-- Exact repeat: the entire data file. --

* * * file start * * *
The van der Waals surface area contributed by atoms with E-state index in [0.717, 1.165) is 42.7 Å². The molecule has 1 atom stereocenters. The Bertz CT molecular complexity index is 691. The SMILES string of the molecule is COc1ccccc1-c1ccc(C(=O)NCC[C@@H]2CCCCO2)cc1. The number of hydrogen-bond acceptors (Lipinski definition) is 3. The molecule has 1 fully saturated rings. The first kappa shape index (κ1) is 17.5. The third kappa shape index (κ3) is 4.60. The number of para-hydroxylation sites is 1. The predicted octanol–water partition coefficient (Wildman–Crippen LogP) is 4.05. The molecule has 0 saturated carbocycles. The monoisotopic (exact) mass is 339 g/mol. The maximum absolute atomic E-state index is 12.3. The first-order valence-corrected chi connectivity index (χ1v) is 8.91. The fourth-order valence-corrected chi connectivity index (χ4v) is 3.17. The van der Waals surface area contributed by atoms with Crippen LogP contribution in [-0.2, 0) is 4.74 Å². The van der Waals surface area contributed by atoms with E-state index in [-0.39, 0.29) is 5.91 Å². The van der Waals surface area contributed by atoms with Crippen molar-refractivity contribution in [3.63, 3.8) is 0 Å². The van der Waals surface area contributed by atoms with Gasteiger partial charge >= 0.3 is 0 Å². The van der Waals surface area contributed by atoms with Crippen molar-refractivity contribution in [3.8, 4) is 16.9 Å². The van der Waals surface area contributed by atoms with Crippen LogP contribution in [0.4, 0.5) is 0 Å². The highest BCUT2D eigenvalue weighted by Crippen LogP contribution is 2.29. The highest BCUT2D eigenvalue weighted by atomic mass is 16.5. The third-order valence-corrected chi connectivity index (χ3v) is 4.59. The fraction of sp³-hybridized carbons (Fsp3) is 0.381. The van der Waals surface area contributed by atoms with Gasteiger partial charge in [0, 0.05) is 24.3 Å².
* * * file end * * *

The van der Waals surface area contributed by atoms with E-state index in [0.717, 1.165) is 42.7 Å². The molecule has 1 atom stereocenters. The Bertz CT molecular complexity index is 691. The SMILES string of the molecule is COc1ccccc1-c1ccc(C(=O)NCC[C@@H]2CCCCO2)cc1. The number of hydrogen-bond acceptors (Lipinski definition) is 3. The molecule has 1 fully saturated rings. The first kappa shape index (κ1) is 17.5. The third kappa shape index (κ3) is 4.60. The number of para-hydroxylation sites is 1. The predicted octanol–water partition coefficient (Wildman–Crippen LogP) is 4.05. The molecule has 0 saturated carbocycles. The monoisotopic (exact) mass is 339 g/mol. The maximum absolute atomic E-state index is 12.3. The first-order valence-corrected chi connectivity index (χ1v) is 8.91. The fourth-order valence-corrected chi connectivity index (χ4v) is 3.17. The van der Waals surface area contributed by atoms with Crippen LogP contribution in [-0.2, 0) is 4.74 Å². The van der Waals surface area contributed by atoms with E-state index in [-0.39, 0.29) is 5.91 Å². The van der Waals surface area contributed by atoms with Crippen molar-refractivity contribution in [3.63, 3.8) is 0 Å². The van der Waals surface area contributed by atoms with Gasteiger partial charge >= 0.3 is 0 Å². The van der Waals surface area contributed by atoms with Crippen molar-refractivity contribution in [3.8, 4) is 16.9 Å². The van der Waals surface area contributed by atoms with Crippen LogP contribution in [0.4, 0.5) is 0 Å². The highest BCUT2D eigenvalue weighted by Crippen LogP contribution is 2.29. The highest BCUT2D eigenvalue weighted by atomic mass is 16.5. The third-order valence-corrected chi connectivity index (χ3v) is 4.59. The fraction of sp³-hybridized carbons (Fsp3) is 0.381. The van der Waals surface area contributed by atoms with Gasteiger partial charge in [0, 0.05) is 24.3 Å².